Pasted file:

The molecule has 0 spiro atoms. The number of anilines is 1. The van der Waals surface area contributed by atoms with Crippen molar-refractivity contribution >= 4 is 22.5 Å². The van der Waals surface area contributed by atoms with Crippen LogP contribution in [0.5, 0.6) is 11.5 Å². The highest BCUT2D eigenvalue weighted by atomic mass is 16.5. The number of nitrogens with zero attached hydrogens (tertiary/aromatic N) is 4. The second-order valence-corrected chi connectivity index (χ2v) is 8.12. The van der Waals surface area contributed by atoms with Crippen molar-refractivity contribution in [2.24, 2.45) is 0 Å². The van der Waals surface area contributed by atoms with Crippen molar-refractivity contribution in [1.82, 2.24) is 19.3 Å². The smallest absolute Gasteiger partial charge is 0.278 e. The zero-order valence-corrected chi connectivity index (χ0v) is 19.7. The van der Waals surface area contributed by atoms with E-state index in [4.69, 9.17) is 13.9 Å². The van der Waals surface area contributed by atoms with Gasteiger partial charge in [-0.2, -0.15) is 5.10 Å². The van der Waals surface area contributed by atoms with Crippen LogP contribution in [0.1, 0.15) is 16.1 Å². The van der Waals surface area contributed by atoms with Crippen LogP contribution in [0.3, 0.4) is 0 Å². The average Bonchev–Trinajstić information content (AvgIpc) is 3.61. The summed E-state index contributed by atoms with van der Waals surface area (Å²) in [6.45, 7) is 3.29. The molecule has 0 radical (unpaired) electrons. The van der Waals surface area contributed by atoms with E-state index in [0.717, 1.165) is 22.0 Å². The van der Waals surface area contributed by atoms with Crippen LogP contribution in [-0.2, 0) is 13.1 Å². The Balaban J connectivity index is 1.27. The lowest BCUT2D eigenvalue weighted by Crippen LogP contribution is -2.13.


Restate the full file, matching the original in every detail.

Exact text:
The molecule has 0 spiro atoms. The number of anilines is 1. The van der Waals surface area contributed by atoms with Crippen molar-refractivity contribution >= 4 is 22.5 Å². The van der Waals surface area contributed by atoms with Crippen LogP contribution in [0.5, 0.6) is 11.5 Å². The highest BCUT2D eigenvalue weighted by atomic mass is 16.5. The number of nitrogens with zero attached hydrogens (tertiary/aromatic N) is 4. The second-order valence-corrected chi connectivity index (χ2v) is 8.12. The van der Waals surface area contributed by atoms with Crippen molar-refractivity contribution in [2.24, 2.45) is 0 Å². The van der Waals surface area contributed by atoms with Crippen molar-refractivity contribution in [1.82, 2.24) is 19.3 Å². The smallest absolute Gasteiger partial charge is 0.278 e. The zero-order valence-corrected chi connectivity index (χ0v) is 19.7. The van der Waals surface area contributed by atoms with E-state index in [4.69, 9.17) is 13.9 Å². The van der Waals surface area contributed by atoms with Gasteiger partial charge in [-0.2, -0.15) is 5.10 Å². The van der Waals surface area contributed by atoms with Crippen LogP contribution in [0.1, 0.15) is 16.1 Å². The van der Waals surface area contributed by atoms with Crippen LogP contribution in [0.3, 0.4) is 0 Å². The average Bonchev–Trinajstić information content (AvgIpc) is 3.61. The summed E-state index contributed by atoms with van der Waals surface area (Å²) in [6.45, 7) is 3.29. The molecule has 0 radical (unpaired) electrons. The van der Waals surface area contributed by atoms with E-state index in [0.717, 1.165) is 22.0 Å². The van der Waals surface area contributed by atoms with Crippen LogP contribution in [-0.2, 0) is 13.1 Å². The Balaban J connectivity index is 1.27. The lowest BCUT2D eigenvalue weighted by Crippen LogP contribution is -2.13.